I was not too sure what to expect when picking up this book.  However, I recently read Strange Things, another collection of lectures by Atwood, and really enjoyed it, so I was confident when starting it.  I was not disappointed.  Payback discusses a topic I would not necessarily read about, debt, but in an enjoyable way.

I think what I like most about Atwood’s lectures is their liveliness.  She has done her research and her talks are informed, but the serious matters are lightened up by her humour and wittiness.  I particularly like all the little anecdotes Atwood has to say and her references to literature are varied, which makes her topic more approachable.

In Payback, Atwood considers the concept of debt and where it comes from.  She goes all the way back to ancient Egypt to explain how the concept of debt derives from the idea of fairness and the principle of justice.  She also analyses the connection between debt and sins, which brings her to consider the concept of pawn shops and of sacrifice.  Another focus is on what happens when we cannot pay back and she looks at the idea of eternal debt, but also the concept of revenge, which is another type of debt.  These considerations are illustrated by examples from literature and one of her chapters is devoted to debt as a plot, in which she discusses the fairy tale “The Girl Without Hands”, a story present in various way in her writings.

Finally, she considers the debt we owe to Mother Nature.  This is my favourite part.  She asks readers to imagine a modern Scrooge, “Scrooge Nouveau”, a businessman loaded with money and whose only concern is his money.  The description she makes of him is a hilarious satire, which seems so true.  Although the tone remains playful, the subject matter becomes grimmer as the story goes.  Along with Scrooge Nouveau, we are brought into the past, the present and the future to see what humans have become indebted to Nature and what happens as they cannot payback.  The future offers two possibilities, depending on the choice we decide to make regarding Nature. 

Of course, these are things I think about on a daily basis (each time I make the choice to turn off the switch of the plugs in my house), but the way Atwood writes about it is powerful and brought tears to my eyes.  I am not sure if these were tears of sadness or anger, probably a bit of both.  It made me want to send the book to all the businesses that leave their lights on at night.  I want to talk about it, I want to make people aware that we can make decisions to help our planet.  Every time I bring up this topic, I hope I get the person to become conscious that s/he has a choice and  believe it is a small victory.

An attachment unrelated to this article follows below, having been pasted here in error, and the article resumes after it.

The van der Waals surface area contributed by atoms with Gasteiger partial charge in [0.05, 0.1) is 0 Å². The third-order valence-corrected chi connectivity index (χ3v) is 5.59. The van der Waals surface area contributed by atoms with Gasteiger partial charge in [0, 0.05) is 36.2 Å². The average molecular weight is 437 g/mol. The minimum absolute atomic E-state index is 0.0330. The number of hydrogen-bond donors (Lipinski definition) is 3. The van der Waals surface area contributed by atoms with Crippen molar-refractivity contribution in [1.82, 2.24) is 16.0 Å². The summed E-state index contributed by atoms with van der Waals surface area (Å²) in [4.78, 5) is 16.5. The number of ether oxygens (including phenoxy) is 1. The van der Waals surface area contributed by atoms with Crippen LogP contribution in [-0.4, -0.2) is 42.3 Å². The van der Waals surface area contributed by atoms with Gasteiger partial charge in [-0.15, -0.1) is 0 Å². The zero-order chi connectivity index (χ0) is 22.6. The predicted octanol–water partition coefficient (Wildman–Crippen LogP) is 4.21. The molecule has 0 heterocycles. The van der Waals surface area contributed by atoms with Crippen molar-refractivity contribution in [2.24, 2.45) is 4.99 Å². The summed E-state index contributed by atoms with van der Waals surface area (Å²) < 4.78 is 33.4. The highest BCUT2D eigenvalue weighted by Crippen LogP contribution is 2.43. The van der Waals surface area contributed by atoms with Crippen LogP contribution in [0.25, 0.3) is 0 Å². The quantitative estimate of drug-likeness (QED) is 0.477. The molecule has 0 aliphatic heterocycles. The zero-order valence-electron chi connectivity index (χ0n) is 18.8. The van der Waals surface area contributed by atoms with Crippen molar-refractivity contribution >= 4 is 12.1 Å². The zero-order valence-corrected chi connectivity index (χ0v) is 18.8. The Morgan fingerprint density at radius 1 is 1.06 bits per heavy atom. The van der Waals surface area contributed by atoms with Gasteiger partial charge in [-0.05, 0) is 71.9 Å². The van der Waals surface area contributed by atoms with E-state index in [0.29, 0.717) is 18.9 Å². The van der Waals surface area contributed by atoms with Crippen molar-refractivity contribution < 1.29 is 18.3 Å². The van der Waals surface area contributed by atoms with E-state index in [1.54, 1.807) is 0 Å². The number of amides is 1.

Enough for now, but I will leave you with a short passage:

“But the clock is striking twelve, and under his hands the Spirit is dissolving.

It’s changing to something dry and scaly.  Now it’s a giant cockroach. ‘I am the Spirit of Earth Day Future,” it says in a rasping voice.

. . .

At first Scrooge barely recognizes his future self.  He’s gaunt and frantic, and pushing a wheelbarrow full of cash.  As he watches, his future self tries to exchange this mountain of money for a can of food, but it’s no deal.

. . .

‘The mills of the gods grind slowly, but they grind exceeding small,’ says the Spirit.  ‘Mankind made a Faustian bargain as soon as he invested his first technologies, including the bow and arrow.  It was then that human beings, instead of limiting their birth rate to keep their population in step with natural resources, decided instead to multiply unchecked.  Then they increased the food supply to support this growth by manipulating those resources, inventing ever newer and more complex technologies to do so.  Now we have the most intricate system of gizmos has ever known.  Our technological system is the mill that grinds out anything you wish to order up, but no one knows how to turn it off.  The end result of a totally efficient technological exploitation of Nature would be a lifeless desert: all natural capital would be exhausted, having been devoured by the mill, and the resulting debt to Nature would be infinite.  But long before then, payback time will come for Mankind.'”

 And if you have the time, you can watch this video of Atwood discussing her book (she does it much better than I do):